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Summary: Critical Thinking

Critical thinking has been advo­cated as an educational goal since the 1950s. Psychologists, who are skeptical as a group, value critical thinking.

Science can be described as an attempt to create maps or models of natural systems. To gather scientific evidence, one must use operational definitions. Operational definitions relate the words of a claim to specific measurement operations.

Operational definitions must be known in order to accomplish replications of surprising findings. However, operational definitions are not automatically scientific or "good." They are subject to scrutiny and criticism like any other part of the scientific process.

Replication is critically important to science. Sometimes through an innocent error, or more rarely through fraud, incorrect results will find their way into the literature. These are detected and corrected through efforts at replicating surprising or important results.

The original researchers are naturally disappointed when a replication fails, but typically they will help to analyze the failure of replication and suggest ways to improve the testing procedures. If a result is truly incorrect, attempts at replication will produce smaller and smaller effects (if any) as experimental controls are tightened up.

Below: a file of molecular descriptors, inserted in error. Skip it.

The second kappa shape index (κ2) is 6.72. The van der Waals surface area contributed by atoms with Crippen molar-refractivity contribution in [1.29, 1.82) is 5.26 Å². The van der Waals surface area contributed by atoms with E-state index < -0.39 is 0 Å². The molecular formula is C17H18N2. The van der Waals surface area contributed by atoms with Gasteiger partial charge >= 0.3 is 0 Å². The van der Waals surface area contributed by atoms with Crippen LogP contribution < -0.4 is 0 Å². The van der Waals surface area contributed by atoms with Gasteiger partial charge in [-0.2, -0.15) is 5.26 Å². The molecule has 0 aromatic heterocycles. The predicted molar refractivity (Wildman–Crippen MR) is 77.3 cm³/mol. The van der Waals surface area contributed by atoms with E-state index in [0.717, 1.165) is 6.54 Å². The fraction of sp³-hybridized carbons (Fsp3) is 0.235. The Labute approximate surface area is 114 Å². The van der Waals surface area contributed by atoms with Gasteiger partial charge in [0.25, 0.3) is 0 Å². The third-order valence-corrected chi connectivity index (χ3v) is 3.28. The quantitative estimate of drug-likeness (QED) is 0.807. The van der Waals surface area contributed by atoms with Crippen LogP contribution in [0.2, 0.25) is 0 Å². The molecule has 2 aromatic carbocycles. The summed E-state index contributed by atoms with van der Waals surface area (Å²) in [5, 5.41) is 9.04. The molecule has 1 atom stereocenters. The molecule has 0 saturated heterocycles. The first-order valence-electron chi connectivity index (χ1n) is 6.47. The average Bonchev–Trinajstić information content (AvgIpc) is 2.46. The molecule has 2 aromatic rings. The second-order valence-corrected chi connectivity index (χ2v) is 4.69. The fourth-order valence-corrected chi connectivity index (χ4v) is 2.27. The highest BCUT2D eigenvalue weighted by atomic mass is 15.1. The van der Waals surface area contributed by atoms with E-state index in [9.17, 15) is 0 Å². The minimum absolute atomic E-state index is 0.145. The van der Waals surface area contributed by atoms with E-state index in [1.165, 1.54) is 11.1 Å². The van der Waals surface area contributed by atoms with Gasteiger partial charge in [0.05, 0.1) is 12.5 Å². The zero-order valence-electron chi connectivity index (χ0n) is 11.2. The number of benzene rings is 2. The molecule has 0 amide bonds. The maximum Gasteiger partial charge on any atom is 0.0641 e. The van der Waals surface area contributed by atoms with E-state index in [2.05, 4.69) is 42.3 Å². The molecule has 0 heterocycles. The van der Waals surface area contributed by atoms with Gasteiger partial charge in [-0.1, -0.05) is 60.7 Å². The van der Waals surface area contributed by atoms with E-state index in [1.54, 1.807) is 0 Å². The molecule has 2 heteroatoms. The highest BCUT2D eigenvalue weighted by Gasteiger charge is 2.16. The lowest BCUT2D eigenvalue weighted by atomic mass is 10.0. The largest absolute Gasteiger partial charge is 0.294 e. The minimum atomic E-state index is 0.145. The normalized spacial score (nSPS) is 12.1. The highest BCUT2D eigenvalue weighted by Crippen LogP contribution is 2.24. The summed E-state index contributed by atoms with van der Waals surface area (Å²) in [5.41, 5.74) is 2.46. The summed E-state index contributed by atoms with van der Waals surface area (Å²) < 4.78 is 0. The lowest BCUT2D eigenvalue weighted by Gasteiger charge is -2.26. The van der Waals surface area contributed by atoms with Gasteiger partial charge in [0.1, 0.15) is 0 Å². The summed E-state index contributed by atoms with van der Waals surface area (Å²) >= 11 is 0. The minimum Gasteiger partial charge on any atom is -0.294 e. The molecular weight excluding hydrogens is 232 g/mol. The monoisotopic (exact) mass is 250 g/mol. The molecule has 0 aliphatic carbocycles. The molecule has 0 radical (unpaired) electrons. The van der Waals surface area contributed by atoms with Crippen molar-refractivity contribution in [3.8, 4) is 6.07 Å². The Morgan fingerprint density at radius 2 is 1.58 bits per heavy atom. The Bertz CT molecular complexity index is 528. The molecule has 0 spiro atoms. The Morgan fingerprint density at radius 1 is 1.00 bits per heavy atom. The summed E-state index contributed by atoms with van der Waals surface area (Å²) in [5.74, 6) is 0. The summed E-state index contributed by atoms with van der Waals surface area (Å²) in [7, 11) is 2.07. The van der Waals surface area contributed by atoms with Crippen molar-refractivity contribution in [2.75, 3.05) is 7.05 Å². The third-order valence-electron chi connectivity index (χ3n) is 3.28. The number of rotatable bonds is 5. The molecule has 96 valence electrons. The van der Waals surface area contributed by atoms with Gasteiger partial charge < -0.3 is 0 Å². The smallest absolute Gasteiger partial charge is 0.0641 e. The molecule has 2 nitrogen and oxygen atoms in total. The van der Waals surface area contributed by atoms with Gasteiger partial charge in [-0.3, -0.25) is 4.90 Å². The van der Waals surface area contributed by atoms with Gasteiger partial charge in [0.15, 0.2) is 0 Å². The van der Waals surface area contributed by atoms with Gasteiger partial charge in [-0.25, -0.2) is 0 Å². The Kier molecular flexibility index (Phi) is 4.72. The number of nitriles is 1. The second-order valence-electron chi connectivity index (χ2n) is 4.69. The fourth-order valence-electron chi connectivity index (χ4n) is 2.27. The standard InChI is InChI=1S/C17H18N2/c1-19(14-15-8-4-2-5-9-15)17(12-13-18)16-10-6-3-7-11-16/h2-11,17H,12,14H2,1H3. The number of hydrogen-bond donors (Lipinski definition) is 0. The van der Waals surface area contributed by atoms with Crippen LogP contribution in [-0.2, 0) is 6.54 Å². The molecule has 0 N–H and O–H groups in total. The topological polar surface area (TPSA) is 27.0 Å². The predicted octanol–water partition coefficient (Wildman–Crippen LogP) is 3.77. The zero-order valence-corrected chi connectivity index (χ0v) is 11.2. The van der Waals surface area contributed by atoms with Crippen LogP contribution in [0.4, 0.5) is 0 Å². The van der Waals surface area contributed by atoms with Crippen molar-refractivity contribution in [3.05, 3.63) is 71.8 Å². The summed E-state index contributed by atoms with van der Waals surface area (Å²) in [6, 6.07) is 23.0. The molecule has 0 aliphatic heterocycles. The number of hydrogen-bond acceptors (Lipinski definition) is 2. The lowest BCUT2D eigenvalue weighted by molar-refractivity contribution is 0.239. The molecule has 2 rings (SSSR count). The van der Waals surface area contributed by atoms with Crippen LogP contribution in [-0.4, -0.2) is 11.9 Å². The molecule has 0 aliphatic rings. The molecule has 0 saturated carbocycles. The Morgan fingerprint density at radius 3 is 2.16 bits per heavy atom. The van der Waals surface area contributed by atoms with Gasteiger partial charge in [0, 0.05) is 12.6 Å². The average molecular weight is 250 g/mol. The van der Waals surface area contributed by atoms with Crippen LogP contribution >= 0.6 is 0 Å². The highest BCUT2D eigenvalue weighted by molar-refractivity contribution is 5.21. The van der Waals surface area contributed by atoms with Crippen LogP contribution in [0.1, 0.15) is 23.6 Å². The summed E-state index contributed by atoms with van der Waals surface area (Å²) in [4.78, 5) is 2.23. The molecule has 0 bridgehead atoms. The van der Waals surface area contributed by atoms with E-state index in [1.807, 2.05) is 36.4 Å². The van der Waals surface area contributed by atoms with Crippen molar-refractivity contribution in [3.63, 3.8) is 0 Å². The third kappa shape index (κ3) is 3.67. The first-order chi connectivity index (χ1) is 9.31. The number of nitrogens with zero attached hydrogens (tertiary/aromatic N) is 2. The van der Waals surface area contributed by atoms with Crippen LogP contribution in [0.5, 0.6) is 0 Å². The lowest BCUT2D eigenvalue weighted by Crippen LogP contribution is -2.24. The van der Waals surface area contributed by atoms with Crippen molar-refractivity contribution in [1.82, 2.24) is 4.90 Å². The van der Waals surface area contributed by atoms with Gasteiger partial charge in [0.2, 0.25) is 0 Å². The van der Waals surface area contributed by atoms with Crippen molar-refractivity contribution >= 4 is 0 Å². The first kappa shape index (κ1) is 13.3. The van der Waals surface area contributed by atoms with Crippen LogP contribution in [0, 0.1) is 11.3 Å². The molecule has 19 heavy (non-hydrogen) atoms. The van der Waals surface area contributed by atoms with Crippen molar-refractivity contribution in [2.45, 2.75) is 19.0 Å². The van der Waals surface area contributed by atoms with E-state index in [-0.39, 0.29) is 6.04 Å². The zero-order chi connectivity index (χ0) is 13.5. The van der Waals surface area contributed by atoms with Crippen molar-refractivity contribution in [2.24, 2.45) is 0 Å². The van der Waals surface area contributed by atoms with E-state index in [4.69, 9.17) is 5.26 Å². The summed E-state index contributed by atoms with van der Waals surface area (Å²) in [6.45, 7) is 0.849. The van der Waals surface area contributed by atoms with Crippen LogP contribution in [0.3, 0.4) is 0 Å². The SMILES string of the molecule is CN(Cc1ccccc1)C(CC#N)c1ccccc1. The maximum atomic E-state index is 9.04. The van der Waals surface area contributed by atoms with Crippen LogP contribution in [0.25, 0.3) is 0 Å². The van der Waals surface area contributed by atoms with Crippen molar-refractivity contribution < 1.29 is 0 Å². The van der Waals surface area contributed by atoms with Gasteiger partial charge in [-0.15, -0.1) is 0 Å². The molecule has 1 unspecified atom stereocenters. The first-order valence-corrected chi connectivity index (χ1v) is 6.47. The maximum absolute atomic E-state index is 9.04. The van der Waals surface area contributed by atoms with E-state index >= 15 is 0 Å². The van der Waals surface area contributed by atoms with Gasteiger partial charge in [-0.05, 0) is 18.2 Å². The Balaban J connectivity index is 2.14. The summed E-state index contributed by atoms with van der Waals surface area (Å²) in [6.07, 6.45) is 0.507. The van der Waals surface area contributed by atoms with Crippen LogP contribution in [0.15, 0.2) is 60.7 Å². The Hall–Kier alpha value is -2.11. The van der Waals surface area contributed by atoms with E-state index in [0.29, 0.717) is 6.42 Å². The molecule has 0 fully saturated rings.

The Quack Science syndrome is a set of distinctive traits that marks unscientific theories. Commonly these are the ideas of one individual who wants to pass them off on the public as a scientific breakthrough.

Quack science is typically publicized outside the scientific journal system. The scientific establishment is commonly accused of a conspiring against the new ideas.

Quack scientists may invest great energy in creating web sites, publishing books, and giving magazine and newspaper interviews. Notably absent from the repertoire of a quack scientist are publications in legitimate peer-reviewed journals or non-trivial predictions based on the new, revolutionary theory.

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